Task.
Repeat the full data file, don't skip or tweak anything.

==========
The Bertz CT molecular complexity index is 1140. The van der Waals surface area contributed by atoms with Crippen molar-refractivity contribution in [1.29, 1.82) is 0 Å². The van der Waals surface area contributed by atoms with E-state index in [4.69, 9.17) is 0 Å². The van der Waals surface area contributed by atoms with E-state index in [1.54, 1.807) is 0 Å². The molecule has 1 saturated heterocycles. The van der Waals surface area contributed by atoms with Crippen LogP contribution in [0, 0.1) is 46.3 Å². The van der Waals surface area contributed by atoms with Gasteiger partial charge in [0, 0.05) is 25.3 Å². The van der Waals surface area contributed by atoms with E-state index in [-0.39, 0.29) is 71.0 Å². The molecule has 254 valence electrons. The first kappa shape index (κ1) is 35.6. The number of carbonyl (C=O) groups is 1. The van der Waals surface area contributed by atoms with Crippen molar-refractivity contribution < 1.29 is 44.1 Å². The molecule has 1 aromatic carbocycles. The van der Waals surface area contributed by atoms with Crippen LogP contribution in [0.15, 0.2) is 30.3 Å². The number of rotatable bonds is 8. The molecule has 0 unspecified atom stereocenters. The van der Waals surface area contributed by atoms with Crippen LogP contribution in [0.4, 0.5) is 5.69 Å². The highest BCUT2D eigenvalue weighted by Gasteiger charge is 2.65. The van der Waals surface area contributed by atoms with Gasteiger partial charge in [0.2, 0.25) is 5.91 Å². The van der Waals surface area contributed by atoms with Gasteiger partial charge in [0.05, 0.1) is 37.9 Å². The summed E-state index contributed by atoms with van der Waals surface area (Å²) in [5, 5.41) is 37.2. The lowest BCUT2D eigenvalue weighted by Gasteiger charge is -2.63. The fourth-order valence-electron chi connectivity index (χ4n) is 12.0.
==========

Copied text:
The Bertz CT molecular complexity index is 1140. The van der Waals surface area contributed by atoms with Crippen molar-refractivity contribution in [1.29, 1.82) is 0 Å². The van der Waals surface area contributed by atoms with E-state index in [4.69, 9.17) is 0 Å². The van der Waals surface area contributed by atoms with E-state index in [1.54, 1.807) is 0 Å². The molecule has 1 saturated heterocycles. The van der Waals surface area contributed by atoms with Crippen LogP contribution in [0, 0.1) is 46.3 Å². The van der Waals surface area contributed by atoms with Gasteiger partial charge in [0, 0.05) is 25.3 Å². The van der Waals surface area contributed by atoms with E-state index in [-0.39, 0.29) is 71.0 Å². The molecule has 254 valence electrons. The first kappa shape index (κ1) is 35.6. The number of carbonyl (C=O) groups is 1. The van der Waals surface area contributed by atoms with Crippen molar-refractivity contribution < 1.29 is 44.1 Å². The molecule has 1 aromatic carbocycles. The van der Waals surface area contributed by atoms with Crippen LogP contribution in [0.15, 0.2) is 30.3 Å². The number of rotatable bonds is 8. The molecule has 0 unspecified atom stereocenters. The van der Waals surface area contributed by atoms with Crippen LogP contribution in [0.4, 0.5) is 5.69 Å². The highest BCUT2D eigenvalue weighted by Gasteiger charge is 2.65. The van der Waals surface area contributed by atoms with Gasteiger partial charge in [0.2, 0.25) is 5.91 Å². The van der Waals surface area contributed by atoms with Gasteiger partial charge in [0.05, 0.1) is 37.9 Å². The summed E-state index contributed by atoms with van der Waals surface area (Å²) in [5, 5.41) is 37.2. The lowest BCUT2D eigenvalue weighted by Gasteiger charge is -2.63. The fourth-order valence-electron chi connectivity index (χ4n) is 12.0.